Kickstart and PXE are almost always used in conjunction, however you don’t have to use PXE to kickstart your installs. Fortunately you can provide the location of a kickstart even if you are using bootable media from USB and/or CD-ROM.
The process I’m going to describe here involves putting the kickstart(s) in a place accessible on the CD/USB media. This is particularly useful if you have an isolated network, a network that has limited resources or if you simply want to eliminate any questions during a manual install process. For example, I use kickstart to do the basic network configuration and the like, however there are very few things that can not bet set via the command line, so, you could, if desired, use kickstart as a method of configuration management. Or, you could simply have it do the install exactly the same as if you answered the questions when the default media is booted, but without actually answering the questions for each host.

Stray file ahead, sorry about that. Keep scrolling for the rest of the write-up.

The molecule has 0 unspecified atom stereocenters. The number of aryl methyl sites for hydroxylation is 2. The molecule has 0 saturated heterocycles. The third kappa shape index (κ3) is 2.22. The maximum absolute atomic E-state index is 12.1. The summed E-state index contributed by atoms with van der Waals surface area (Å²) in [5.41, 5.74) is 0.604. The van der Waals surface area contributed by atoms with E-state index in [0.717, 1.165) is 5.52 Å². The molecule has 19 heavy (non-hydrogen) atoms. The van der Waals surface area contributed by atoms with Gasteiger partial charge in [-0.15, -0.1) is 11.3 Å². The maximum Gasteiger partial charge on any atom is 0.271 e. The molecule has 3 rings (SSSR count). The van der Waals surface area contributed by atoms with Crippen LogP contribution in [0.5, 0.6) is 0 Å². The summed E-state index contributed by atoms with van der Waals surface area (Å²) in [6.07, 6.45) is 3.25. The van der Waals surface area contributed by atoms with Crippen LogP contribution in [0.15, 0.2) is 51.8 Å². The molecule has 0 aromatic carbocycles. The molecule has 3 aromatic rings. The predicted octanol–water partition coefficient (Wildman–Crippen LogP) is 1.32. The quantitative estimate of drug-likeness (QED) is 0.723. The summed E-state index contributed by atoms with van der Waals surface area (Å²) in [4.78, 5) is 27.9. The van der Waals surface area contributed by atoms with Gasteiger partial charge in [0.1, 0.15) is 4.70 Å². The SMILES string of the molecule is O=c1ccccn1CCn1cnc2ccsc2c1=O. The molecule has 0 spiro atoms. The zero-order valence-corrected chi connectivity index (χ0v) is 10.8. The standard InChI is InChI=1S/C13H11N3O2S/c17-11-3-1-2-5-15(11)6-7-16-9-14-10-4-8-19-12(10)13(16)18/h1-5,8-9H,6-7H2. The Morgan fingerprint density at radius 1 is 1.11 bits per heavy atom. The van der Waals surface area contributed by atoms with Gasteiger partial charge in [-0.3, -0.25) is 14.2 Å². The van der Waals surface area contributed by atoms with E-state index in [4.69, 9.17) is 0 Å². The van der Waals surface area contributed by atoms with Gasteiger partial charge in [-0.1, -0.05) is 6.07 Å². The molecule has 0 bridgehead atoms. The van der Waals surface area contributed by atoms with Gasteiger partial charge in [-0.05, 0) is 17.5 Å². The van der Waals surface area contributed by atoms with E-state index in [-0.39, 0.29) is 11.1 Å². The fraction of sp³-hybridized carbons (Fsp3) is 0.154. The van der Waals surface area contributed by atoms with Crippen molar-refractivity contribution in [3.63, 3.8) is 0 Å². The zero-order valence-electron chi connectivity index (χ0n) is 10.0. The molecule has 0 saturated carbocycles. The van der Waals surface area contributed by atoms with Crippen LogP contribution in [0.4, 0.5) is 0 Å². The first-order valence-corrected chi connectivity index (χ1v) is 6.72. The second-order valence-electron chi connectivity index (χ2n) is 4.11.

You can also provide kickstart files from a web or NFS server even if you are using media. This can prove especially beneficial if you have frequently updated kickstarts (or a large number of them) and you don’t want to have to update the media when kickstarts are changed and/or added. VMware’s documentation describes how to provide the location if you are using web (http) or NFS as the method for providing the configuration.
The example I have here was done from a linux host (RHEL5 to be exact). All of this is reproducible in Windows, however I am not providing any documentation on how to do that.